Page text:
Kobo has been in discussions with over 200 Indian publishers, including those that haven’t yet started to digitize their content, said Neil, who has been travelling to India for over a year “to understand the Indian book landscape and the Indian reader.”
Kobo will seek to reach the “avid reader” in the Indian market who, he believes, would like to read on a single-purpose device, i.e. an ereader.
Kobo’s open-standards system might well be its unique selling proposition in India, a country where consumers are highly value-conscious and price sensitive. Kobo’s support for EPUB will perhaps work to its advantage, both at the level of content generation as well as at the level of readers’ preference. It could particularly be attractive to the publishing industry, which is dominated by small and medium sized companies, who are at a nascent stage of ebook production and are looking for flexibility in the long run.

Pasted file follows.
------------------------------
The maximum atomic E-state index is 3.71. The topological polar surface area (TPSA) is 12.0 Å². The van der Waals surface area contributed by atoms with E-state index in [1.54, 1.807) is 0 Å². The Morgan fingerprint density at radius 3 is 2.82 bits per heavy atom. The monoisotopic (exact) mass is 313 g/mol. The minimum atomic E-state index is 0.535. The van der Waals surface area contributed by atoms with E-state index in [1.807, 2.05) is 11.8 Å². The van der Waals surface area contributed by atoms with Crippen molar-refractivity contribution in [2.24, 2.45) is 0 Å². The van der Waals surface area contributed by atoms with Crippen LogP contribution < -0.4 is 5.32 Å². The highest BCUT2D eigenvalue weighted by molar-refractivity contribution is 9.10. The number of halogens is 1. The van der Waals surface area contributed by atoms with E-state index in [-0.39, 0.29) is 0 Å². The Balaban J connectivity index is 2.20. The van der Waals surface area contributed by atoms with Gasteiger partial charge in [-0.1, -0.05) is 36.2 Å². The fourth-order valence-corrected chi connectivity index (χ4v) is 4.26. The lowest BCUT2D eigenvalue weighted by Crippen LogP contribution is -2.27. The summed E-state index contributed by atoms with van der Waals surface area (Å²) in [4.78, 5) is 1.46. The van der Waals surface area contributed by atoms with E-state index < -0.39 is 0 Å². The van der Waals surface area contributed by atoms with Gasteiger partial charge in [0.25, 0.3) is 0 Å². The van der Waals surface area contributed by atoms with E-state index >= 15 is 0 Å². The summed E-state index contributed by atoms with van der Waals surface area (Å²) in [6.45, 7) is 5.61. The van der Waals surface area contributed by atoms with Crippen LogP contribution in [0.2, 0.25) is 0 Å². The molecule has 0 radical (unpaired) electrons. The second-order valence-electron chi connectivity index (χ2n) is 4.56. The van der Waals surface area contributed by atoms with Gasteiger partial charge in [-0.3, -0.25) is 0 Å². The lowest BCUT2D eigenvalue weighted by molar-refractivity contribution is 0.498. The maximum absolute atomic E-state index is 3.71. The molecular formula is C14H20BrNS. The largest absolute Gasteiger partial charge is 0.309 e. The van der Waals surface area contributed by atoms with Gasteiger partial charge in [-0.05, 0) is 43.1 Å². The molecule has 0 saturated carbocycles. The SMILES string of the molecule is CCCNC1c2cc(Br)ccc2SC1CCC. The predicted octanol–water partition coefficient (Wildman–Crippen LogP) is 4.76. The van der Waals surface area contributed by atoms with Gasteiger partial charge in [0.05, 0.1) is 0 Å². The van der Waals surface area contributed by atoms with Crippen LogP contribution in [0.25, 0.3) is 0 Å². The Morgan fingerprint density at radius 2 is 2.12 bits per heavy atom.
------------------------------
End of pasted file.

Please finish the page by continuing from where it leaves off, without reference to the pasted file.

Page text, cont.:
Interest in ebooks is gaining momentum in India, particularly in the fiction segment. Publishers of books in the Indian languages are also keenly watching the space and have started to explore the creation of ebooks.